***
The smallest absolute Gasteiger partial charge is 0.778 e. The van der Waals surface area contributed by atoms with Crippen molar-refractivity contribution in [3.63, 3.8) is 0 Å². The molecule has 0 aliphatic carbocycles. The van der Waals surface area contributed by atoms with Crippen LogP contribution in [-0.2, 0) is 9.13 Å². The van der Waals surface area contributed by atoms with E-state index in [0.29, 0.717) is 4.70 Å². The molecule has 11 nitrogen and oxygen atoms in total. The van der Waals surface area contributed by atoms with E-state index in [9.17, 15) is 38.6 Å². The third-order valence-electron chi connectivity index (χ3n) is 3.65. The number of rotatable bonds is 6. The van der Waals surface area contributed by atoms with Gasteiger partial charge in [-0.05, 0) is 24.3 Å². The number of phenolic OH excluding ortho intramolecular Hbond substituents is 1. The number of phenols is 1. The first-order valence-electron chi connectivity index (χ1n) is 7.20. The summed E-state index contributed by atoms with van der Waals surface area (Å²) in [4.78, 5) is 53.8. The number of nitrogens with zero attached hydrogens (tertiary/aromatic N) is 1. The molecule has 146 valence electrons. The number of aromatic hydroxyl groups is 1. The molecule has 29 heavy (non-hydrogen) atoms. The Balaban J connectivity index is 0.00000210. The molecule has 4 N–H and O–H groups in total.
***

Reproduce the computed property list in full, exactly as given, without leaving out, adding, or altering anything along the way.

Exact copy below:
The smallest absolute Gasteiger partial charge is 0.778 e. The van der Waals surface area contributed by atoms with Crippen molar-refractivity contribution in [3.63, 3.8) is 0 Å². The molecule has 0 aliphatic carbocycles. The van der Waals surface area contributed by atoms with Crippen LogP contribution in [-0.2, 0) is 9.13 Å². The van der Waals surface area contributed by atoms with E-state index in [0.29, 0.717) is 4.70 Å². The molecule has 11 nitrogen and oxygen atoms in total. The van der Waals surface area contributed by atoms with E-state index in [9.17, 15) is 38.6 Å². The third-order valence-electron chi connectivity index (χ3n) is 3.65. The number of rotatable bonds is 6. The van der Waals surface area contributed by atoms with Gasteiger partial charge in [-0.05, 0) is 24.3 Å². The number of phenolic OH excluding ortho intramolecular Hbond substituents is 1. The number of phenols is 1. The first-order valence-electron chi connectivity index (χ1n) is 7.20. The summed E-state index contributed by atoms with van der Waals surface area (Å²) in [4.78, 5) is 53.8. The number of nitrogens with zero attached hydrogens (tertiary/aromatic N) is 1. The molecule has 146 valence electrons. The number of aromatic hydroxyl groups is 1. The molecule has 29 heavy (non-hydrogen) atoms. The Balaban J connectivity index is 0.00000210. The molecule has 4 N–H and O–H groups in total.